Last week, The Australian ran an editorial which implied that Lynch blocked Avnon’s academic credentials simply because he was an Israeli. Another front page story in the paper last week claimed that Hebrew University is a bastion of Jewish and Arab co-operation, yet ignored an example of the institution repressing Palestinian rights through its connections to the arms industry.

Lynch tells me that Shurat HaDin have deliberately skewed his BDS stance. He denies, despite what the group’s Australian lawyer Andrew Hamilton said on ABC TV last week, having “admitted” that he boycotted Avnon because he was Israeli. He told me:

“I have made it abundantly clear from the start that the policy is aimed at institutional links. If the Hebrew University is anything like the University of Sydney, then it probably employs academics from various backgrounds in terms of religious affiliation and country of origin. It would not make any difference to my or the CPACS’ policy if the applicant was originally from Belgium, Botswana or Bolivia – I believe the University of Sydney should revoke its part in the Sir Zelman Cowen and Technion fellowship schemes, and I reserve my right not to collaborate with them. Andrew Hamilton has clearly not paid serious attention to our policy, or to what I have actually done in pursuit of it.”

It’s worth noting that Avnon, endlessly praised in the Australian media as a humanist who believes in co-operation between Israelis and Palestinians, sits on Israeli group Metzilah’s General Assembly. This is a group that put out a report explicitly rejecting the Palestinian right of return to lands stolen by Israel, and claims that a Jewish state discriminating against equal rights for Palestinians is not problematic. It is worth noting that the Palestinian right of return is a requirement in international law.

Largely missing from the ferocious media coverage has been any information about the real agenda of Shurat HaDin. The organisation, according to Wikileaks documents, has strong links to Israeli intelligence and Mossad, just one of the many groups that now prosecutes Israel’s argument for the Jewish state. The law firm tried to sue Twitter for daring to host Hizbollah tweets, former US President Jimmy Carter for criticising Israel and Stephen Hawking for damning the Israeli occupation. Even the Executive Council of Australian Jewry, a leading Zionist lobby, refuses to endorse Shurat HaDin’s case against Lynch, pointing out that attempts to suppress the campaign through litigation are inappropriate.

Also absent from the debate is the reason BDS exists. It is growing due to a complete lack of faith in US-led peace talks. American journalist Max Blumenthal recently published a book, Goliath: Life and Loathing in Greater Israel, which shows in forensic detail the reality of the Israeli mainstream’s embrace of blatant racism against Arabs and Africans. This isn’t what the Israel Shurat HaDin and its fellow travellers want the world to see. Indeed, Australian Israel lobby AIJAC responded to the latest BDS case against Lynch by completely ignoring illegal settlements altogether. This week Dean Sherr, a young lobbyist, wrote an entire column in The Australian about BDS without mentioning their existence.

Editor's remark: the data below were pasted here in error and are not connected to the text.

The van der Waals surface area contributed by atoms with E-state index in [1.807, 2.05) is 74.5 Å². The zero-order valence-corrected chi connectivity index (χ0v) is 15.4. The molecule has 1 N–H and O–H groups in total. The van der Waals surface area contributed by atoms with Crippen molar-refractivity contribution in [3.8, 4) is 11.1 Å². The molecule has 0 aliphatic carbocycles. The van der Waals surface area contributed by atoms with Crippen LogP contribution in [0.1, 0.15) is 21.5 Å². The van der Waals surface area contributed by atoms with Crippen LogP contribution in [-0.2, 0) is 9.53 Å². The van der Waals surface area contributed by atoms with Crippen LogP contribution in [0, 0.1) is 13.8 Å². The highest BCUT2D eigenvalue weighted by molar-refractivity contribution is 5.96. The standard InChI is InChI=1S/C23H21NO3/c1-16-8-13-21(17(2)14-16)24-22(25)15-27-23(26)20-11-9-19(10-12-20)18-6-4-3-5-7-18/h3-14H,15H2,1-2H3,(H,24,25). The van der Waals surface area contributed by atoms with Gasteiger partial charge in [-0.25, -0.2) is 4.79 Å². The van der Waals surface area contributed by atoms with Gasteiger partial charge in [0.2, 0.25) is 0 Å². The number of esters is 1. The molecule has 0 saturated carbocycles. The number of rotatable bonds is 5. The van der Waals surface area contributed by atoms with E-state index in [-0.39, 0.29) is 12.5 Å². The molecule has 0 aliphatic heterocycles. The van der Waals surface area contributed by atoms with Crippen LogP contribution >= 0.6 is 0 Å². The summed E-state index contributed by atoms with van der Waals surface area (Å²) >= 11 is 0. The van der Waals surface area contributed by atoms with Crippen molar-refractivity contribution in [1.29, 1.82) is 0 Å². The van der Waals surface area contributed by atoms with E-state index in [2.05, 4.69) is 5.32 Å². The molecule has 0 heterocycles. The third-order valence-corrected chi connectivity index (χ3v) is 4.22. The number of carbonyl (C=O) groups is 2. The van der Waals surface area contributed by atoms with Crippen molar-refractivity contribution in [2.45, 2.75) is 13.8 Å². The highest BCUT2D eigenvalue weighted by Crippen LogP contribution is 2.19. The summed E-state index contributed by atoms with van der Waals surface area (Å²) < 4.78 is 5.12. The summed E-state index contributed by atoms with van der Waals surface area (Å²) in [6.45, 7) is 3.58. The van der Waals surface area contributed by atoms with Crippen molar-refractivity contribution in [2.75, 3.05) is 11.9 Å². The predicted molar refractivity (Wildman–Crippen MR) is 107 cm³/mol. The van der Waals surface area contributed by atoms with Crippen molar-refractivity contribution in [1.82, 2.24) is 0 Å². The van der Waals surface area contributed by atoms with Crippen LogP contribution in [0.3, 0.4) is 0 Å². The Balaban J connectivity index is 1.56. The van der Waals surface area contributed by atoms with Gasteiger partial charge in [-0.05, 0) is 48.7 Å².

The fear of BDS is reflected in the massive amount of money and resources Israel is spending to stop it. Instead of moving towards a democratic state for all its citizens, Israeli prime minister Benjamin Netanyahu continues to demolish Palestinian homes and build illegal colonies on Palestinian land.

Shurat HaDin’s Australian lawyer, Andrew Hamilton, told Haaretz last week that BDS “does nothing to help Palestinians and indeed harms them. It is merely an excuse for the vilest public antisemitic campaign the western world has seen since the Holocaust.” With such a statement, which essentially compares Jake Lynch to a Nazi, it’s no wonder Zionist advocates are losing the public relations battle globally.

For some of us on the left, using the racial discrimination act as a tool to silence views we find distasteful is deeply worrying – I write this as somebody who opposed the legal case against News Limited columnist Andrew Bolt in 2011. A real democracy is a place where any individual has the right to vehemently oppose colluding with an overseas university institution that disputes equal rights for Jews and Arabs.

I look forward to Australia’s leading public backers of free speech, such as Bolt, Miranda Devine and the Institute of Public Affairs, loudly backing Lynch. Somehow I think I’ll be waiting a while for these brave advocates to find their voice.

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Mossad-backed Israeli law group attempts to silence free speech over Palestine

As the Israeli occupation of Palestine worsens and Zionist racism against Arabs in general becomes far more known globally (examples here and here), Israeli groups are trying to stamp out dissent through dodgy legal means. One Israeli group, Shurat HaDin, is going around the world attempting to silence critics of Israel. In Australia, two academics from Sydney University, Jake Lynch and Stuart Rees, both friends and colleagues, are under attack for daring to back BDS. Al Jazeera and Haaretz have covered the story.